UPDATE: Simultaneous shooting at ferry terminal ‘a first’ for police watchdog

Suspect shot by police in Nanaimo as he was in the act of taking his own life

The case of man who died from a self-inflicted gunshot wound at Nanaimo’s Departure Bay ferry terminal at the same time he was shot by police was unprecedented for the man charged with investigating the incident.

Ronald MacDonald, Independent Investigations Office of B.C. chief civilian director, said this is the first time he can recall a suspect being shot as he was in the act of taking his own life.

“That is a first,” he said. “It’s certainly not uncommon for people to be interested in dying when they have a confrontation with the police. I’ve been involved with many cases where it’s quite clear in the end, unfortunately, that the individual took certain actions knowing that would likely lead to their death by police, but this one, where the two shots, as far as we can determine … were basically simultaneous, that’s the first time I’ve ever seen that.”

RELATED: Man who died at BC Ferries terminal shot himself as police fired

After interviewing statements taken from 31 civilian witnesses and 11 police officers, the provincial police watchdog found that RCMP officers did not commit any offence when the unidentified man was shot and killed.

Police had been advised that a car, reported stolen in a “violent car-jacking” in Penticton, had been located on a B.C. Ferries vessel. Police positioned their vehicles and the suspect car was separated from other ferry traffic and “forced to stop.”

“The evidence is clear that [the suspect], while surrounded by police, raised his gun and shot himself in the head. That was his only intention,” notes the IIO report. “However, as he did this, the gun would have been pointed at several police officers.”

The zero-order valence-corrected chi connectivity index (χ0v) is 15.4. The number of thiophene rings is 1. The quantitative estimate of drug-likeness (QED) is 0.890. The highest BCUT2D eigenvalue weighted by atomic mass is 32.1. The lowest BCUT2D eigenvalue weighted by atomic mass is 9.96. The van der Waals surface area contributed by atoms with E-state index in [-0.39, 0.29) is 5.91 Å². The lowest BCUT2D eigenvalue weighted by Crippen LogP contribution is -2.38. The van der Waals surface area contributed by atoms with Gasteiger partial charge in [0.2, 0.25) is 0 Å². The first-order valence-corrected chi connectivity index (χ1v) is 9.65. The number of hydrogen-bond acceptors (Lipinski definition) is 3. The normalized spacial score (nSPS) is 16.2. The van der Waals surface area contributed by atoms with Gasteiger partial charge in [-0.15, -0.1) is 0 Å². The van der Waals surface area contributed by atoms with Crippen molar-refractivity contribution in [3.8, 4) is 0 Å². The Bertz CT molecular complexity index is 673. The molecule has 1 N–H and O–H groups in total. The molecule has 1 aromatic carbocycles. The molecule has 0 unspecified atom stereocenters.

“Officer 3 said as AP raised the pistol it pointed toward the windshield and Officer 2 on the other side of that windshield. Officer 5 also reported being in the line of fire as the pistol was raised from his position in the passenger seat of the truck, as did Officer 7 as he had moved from the canopy truck to the front of the van.

Officer 7 said, ‘If I’d had my gun out, I would have shot him…[and]…until he put it to the side of his head, I didn’t know he was going to [shoot] himself.’”

People interviewed included three individuals not involved with the incident, but who knew the suspect personally and said to investigators the suspect said in conversation via telephone that he had “wasted somebody” and stolen a car. He also allegedly said more than once, “I’m not going to jail. The police are going to have to shoot me.”

The person the suspect thought he had fatally shot did not die as a result of the shooting.

MacDonald said IIO B.C. has been concluding investigations more quickly over the past year. In this case there was little delay in getting toxicology and autopsy reports, although the investigation was “quite complicated” because of the number of witnesses and amount of video that had to be tracked down and reviewed.

“I wouldn’t consider any officer-involved shooting as simple, there are a lot of angles that we need to consider, but in the end as can be seen from the facts, the conclusion was fairly obvious once we had all of those facts pulled together,” MacDonald said.

“An important piece of that was the fact that the individual shot themselves. That tells us two things, one that he was part of the cause of his own death, but also it confirms all of the evidence from the officers, that they saw a gun being raised because we knew that a gun had to have been raised to his head, so in that sense the evidence was fairly conclusive regarding the justification for the police actions.”

The report released Monday notes that the suspect sustained a very serious head injury, and three gunshot wounds to his abdomen, one to his collarbone and one to his left bicep. Paramedics reported the victim had a pulse when checked, but was pronounced dead about 20-30 minutes after being transferred to Nanaimo Regional General Hospital.

The suspect has never been identified by the police, B.C. Coroners Service or IIO.

“Quite simply, the law doesn’t let us and the difference is that the coroners office has changed their policy to be consistent with that, more recently,” MacDonald said. “I can also say that, in speaking with the family in this matter, that they were very grateful for the fact the name was not used.”

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